The SFA's Diversity & Inclusion project, which was launched in 2012, recognised that girls, especially those from ethnic minority backgrounds, were not actively involved in football. A survey was conducted to understand why, and most girls who responded explained that they would love to get involved in football but did not know how or lacked the confidence to join.
In addition, religious or cultural factors among many girls of specific ethnic minorities proved to be barriers. With the increased understanding of female needs, the SFA launched a female-only participation centre, allowing girls from different backgrounds to come together in a multicultural, gender-segregated, recreational environment and take part in football activities.
As a result, an increasing number of girls in Scotland are participating in football, with some going on to obtain coaching qualifications. This has created a positive impact within the ethnic minority communities in Scotland and given girls in those communities role models to look to and emulate.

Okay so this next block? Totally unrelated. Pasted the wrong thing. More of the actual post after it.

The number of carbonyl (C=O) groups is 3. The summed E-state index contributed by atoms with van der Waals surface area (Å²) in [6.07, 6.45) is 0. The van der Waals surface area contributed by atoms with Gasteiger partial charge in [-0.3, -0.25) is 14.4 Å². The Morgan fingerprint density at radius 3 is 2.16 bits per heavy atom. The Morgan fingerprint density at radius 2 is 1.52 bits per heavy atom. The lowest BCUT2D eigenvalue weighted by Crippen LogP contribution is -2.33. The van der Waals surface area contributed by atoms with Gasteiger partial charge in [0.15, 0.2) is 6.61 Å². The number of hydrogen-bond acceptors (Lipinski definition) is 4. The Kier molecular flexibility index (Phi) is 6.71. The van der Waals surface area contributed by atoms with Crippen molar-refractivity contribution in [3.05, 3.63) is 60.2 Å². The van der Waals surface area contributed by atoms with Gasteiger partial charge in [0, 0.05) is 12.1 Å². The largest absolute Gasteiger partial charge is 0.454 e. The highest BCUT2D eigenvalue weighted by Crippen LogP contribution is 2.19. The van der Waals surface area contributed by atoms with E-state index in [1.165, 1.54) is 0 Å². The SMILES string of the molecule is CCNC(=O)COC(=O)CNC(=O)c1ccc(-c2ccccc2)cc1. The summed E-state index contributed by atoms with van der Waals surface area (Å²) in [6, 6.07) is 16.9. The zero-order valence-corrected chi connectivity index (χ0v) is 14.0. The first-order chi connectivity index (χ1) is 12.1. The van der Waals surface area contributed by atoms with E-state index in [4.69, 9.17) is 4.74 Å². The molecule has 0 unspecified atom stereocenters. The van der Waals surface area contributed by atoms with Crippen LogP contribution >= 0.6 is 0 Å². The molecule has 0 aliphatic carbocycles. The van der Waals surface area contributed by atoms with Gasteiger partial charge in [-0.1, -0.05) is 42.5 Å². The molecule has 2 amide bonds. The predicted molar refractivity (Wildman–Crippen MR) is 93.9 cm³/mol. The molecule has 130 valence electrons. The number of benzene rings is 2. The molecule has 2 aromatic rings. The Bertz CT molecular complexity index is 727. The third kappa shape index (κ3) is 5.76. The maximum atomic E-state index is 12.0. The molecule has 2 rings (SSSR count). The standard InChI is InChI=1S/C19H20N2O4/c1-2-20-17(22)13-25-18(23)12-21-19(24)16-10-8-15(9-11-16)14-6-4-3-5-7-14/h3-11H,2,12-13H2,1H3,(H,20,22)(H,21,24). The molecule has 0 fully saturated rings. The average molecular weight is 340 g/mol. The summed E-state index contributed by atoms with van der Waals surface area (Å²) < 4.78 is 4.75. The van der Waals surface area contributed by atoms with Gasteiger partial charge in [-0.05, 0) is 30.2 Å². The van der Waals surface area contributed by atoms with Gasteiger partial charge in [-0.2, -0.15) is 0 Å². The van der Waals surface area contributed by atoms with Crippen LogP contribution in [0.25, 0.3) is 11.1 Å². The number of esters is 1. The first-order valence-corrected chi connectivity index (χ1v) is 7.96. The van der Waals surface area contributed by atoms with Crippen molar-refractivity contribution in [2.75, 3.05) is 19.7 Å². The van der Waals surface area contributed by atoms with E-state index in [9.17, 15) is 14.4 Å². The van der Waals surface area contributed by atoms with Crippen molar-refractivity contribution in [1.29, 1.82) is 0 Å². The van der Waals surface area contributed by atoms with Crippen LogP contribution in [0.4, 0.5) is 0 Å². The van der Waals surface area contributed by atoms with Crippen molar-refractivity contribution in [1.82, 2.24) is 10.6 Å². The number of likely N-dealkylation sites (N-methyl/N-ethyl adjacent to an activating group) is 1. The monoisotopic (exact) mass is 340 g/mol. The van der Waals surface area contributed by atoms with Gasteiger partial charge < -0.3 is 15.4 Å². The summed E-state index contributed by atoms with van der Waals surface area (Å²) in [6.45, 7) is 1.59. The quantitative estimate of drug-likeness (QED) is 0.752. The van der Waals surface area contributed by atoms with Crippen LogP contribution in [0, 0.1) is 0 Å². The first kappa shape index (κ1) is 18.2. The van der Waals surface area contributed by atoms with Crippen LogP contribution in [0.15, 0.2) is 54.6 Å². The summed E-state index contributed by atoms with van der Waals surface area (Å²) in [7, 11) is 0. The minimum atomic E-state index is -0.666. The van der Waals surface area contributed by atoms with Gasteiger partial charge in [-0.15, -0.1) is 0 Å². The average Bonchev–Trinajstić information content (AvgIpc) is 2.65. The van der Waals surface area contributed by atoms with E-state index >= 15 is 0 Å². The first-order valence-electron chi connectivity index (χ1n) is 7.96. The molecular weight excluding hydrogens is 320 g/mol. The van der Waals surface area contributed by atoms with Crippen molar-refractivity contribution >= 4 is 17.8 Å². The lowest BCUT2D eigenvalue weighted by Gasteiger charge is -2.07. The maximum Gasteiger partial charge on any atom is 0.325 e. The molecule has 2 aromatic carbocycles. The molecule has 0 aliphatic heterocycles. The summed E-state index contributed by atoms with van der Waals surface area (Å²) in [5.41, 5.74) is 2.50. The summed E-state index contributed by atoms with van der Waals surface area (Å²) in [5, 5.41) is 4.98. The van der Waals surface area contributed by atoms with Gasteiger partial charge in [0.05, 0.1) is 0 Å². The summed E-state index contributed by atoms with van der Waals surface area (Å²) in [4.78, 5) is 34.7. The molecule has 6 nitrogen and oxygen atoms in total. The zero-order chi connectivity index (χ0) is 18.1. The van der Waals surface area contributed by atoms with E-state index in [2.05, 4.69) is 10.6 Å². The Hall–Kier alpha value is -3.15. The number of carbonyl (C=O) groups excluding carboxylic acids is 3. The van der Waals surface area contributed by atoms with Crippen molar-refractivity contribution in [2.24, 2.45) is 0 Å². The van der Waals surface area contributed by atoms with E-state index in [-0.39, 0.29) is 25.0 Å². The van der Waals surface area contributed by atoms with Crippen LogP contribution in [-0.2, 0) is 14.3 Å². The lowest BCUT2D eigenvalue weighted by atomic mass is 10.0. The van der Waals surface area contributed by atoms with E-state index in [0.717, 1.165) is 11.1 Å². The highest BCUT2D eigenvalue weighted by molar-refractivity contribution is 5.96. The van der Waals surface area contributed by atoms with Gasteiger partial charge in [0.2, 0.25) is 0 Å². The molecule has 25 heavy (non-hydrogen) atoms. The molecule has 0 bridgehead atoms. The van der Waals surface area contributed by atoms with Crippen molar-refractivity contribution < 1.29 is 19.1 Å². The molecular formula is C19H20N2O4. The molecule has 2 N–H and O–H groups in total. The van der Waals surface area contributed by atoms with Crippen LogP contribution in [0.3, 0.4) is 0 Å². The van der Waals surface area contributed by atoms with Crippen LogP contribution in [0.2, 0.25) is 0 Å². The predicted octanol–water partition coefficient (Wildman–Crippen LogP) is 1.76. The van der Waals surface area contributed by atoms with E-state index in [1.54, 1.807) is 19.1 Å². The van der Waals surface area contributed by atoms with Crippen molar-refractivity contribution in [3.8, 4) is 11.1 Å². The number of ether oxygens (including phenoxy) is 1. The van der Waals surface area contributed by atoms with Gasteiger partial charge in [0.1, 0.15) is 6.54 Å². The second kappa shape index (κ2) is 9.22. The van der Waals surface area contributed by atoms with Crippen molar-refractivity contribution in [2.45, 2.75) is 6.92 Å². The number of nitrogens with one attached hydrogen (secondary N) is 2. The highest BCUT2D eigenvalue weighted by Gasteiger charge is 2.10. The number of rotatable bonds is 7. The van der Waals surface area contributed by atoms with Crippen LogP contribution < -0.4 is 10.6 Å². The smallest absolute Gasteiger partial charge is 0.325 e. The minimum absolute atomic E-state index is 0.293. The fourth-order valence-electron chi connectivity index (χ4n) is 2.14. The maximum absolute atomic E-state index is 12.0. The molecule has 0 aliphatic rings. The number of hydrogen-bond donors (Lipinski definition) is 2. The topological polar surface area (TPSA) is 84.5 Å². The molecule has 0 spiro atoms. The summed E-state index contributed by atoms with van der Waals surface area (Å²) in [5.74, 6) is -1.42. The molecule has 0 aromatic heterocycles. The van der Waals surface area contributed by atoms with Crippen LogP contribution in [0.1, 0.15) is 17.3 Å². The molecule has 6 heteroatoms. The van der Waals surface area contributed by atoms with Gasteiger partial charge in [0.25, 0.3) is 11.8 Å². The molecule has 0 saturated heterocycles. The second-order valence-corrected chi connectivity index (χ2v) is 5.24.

Football Equity Project
UEFA's vision is for football in Europe to be a safe, positive and enjoyable experience for all children and young people, irrespective of ability and level of involvement with the game.
Following a rising number of sexual abuse scandals against minors, UEFA has reaffirmed its commitment to strengthen the protection of children's rights as well as the prevention and adequate response to sexual violence against children in football.
In 2017/18, UEFA launched a new four-year partnership with Terre des hommes to implement a Europe-wide child safeguarding programme. The objective is to raise awareness, educate and train individuals to ensure that adults participating in football activities with children and young people (up to the age of 18) do not expose them to harm or abuse.
The programme's activities cover both preventive actions – policies, practices and procedures – to mitigate the chances of harm occurring, and responsive actions, to ensure that incidents which do happen are handled appropriately.
"Tens of millions of children play football every weekend on our continent. It is our duty to keep them safe. Following the recent exposure of sexual abuse against minors, we cannot shut our eyes. We are parents. And the victims are not just children. They are OUR children."
Aleksander Čeferin, UEFA President
Natural disaster grants
Each season, UEFA earmarks €500,000 for football organisations that have been affected by natural disasters, such as floods, storms and earthquakes. Clubs, football academies and other football organisations may, through their UEFA member association, apply to UEFA for a natural disaster grant. Any request must be made in the form of a written project proposal.